The models of surfaces, water, and peptides in specific conformations were used to prepare combined structures with the peptide away from the gold surface and on the gold surfaces (initially within less than 4 Å distance). A two-box approach was employed to analyze conformations away from the surface and conformations adsorbed on the surface, as well as adsorption energies and their additive contributions using multiple replicas and advanced sampling techniques (Supplementary Fig. 10)84. More than ten different replicas of the peptides on each surface and in solution were generated. After equilibration, the most favorable peptide conformations on the polarizable surface and on the non-polarizable surface were swapped and subjected to further molecular dynamics simulation to verify lowest energy conformations without doubt. The typical protocol was (1) build the initial configuration, (2) carry out 500 steps energy minimization to remove close atomic contacts between peptides and water, (3) perform 5 ns NPT molecular dynamics at room temperature, (4) then fix cell parameters and run 5 ns NVT dynamics at 600 K to overcome energy barriers, (5) relieve the constraints and complete 5 ns NPT dynamics at room temperature, (6) select further replicas from the annealing run at 600 K for equilibration at 298.15 K as needed. The analysis of average energies and conformations was performed during the last 4 ns of the trajectories in step (3) and (5), or on blocks of these trajectories with particular conformations of interest. All average energies were corrected to the reference temperature of 298.15 K using the heat capacity of the system (obtained as the change in average energy upon heating by 20 K divided by the temperature difference 20 K). Often but not always trajectory (5) was lower in average energy and lead to preferred structures. Initial models were prepared using Materials Studio and subsequently converted into.pdb/.psf format using conversion tools supplied with the INTERAFCE force field (IFF)9. Molecular dynamics simulations were carried out using the CHARMM-IFF force field and the NAMD program for simulations86.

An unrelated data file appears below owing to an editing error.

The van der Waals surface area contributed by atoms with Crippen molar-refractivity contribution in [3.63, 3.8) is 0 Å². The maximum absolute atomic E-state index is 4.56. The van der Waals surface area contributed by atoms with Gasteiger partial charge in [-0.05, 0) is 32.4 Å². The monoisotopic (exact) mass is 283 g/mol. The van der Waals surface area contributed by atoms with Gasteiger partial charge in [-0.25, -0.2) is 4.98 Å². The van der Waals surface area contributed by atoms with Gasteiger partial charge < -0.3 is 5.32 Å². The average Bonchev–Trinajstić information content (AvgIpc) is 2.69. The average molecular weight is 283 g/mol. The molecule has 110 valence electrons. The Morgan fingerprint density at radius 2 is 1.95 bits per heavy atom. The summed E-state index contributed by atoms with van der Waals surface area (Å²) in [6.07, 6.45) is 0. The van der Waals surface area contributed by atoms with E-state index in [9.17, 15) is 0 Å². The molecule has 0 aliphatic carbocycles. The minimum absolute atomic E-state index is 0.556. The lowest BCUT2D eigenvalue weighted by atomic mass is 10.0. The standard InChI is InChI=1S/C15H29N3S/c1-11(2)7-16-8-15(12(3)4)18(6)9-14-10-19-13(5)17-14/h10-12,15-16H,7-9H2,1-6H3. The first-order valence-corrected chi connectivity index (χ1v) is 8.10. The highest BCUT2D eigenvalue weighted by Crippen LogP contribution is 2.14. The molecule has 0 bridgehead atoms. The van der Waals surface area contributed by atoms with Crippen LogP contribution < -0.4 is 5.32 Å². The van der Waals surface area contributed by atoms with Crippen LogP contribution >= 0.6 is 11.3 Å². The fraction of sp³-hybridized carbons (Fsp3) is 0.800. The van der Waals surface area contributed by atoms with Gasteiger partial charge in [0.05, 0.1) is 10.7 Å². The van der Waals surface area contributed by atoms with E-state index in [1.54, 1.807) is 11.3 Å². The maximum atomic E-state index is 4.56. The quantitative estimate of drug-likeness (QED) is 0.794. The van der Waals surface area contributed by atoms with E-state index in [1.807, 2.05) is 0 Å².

The analysis involved visualization of peptide conformations and the dynamics in solution and on the surface, including salt bridges and binding residues. Adsorption energies and individual energy contributions were obtained from block averages of the trajectories. Subtle differences in conformations and energies were identified (see Supplementary Note 9). Similar protocols were also previously used to identify equilibrium structures and energies8,13,19,20,21,22,87.


Data availability

The new model is fully described by the parameters listed in Fig. 1d. Sample force field files in CHARMM27-IFF and CVFF-IFF format, as well as models to build gold (111), (100), and (110) surfaces are available as Supplementary Data set 1. All data are also available from the authors.

Additional information

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Acknowledgements